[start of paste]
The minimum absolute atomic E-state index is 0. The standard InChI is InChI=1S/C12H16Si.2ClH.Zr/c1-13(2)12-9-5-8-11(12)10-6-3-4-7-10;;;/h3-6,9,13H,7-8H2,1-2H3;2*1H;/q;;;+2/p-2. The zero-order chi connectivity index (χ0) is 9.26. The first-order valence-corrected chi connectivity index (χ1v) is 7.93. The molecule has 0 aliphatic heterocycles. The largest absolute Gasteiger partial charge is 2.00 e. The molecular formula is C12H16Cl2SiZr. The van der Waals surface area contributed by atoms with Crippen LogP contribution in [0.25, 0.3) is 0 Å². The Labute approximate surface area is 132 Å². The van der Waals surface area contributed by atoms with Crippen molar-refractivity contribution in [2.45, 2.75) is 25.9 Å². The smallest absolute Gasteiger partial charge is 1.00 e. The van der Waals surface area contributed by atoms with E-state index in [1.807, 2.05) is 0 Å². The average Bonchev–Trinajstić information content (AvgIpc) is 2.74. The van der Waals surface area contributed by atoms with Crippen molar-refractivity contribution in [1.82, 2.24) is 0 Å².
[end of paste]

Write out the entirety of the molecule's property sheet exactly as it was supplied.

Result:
The minimum absolute atomic E-state index is 0. The standard InChI is InChI=1S/C12H16Si.2ClH.Zr/c1-13(2)12-9-5-8-11(12)10-6-3-4-7-10;;;/h3-6,9,13H,7-8H2,1-2H3;2*1H;/q;;;+2/p-2. The zero-order chi connectivity index (χ0) is 9.26. The first-order valence-corrected chi connectivity index (χ1v) is 7.93. The molecule has 0 aliphatic heterocycles. The largest absolute Gasteiger partial charge is 2.00 e. The molecular formula is C12H16Cl2SiZr. The van der Waals surface area contributed by atoms with Crippen LogP contribution in [0.25, 0.3) is 0 Å². The Labute approximate surface area is 132 Å². The van der Waals surface area contributed by atoms with Crippen molar-refractivity contribution in [2.45, 2.75) is 25.9 Å². The smallest absolute Gasteiger partial charge is 1.00 e. The van der Waals surface area contributed by atoms with E-state index in [1.807, 2.05) is 0 Å². The average Bonchev–Trinajstić information content (AvgIpc) is 2.74. The van der Waals surface area contributed by atoms with Crippen molar-refractivity contribution in [1.82, 2.24) is 0 Å².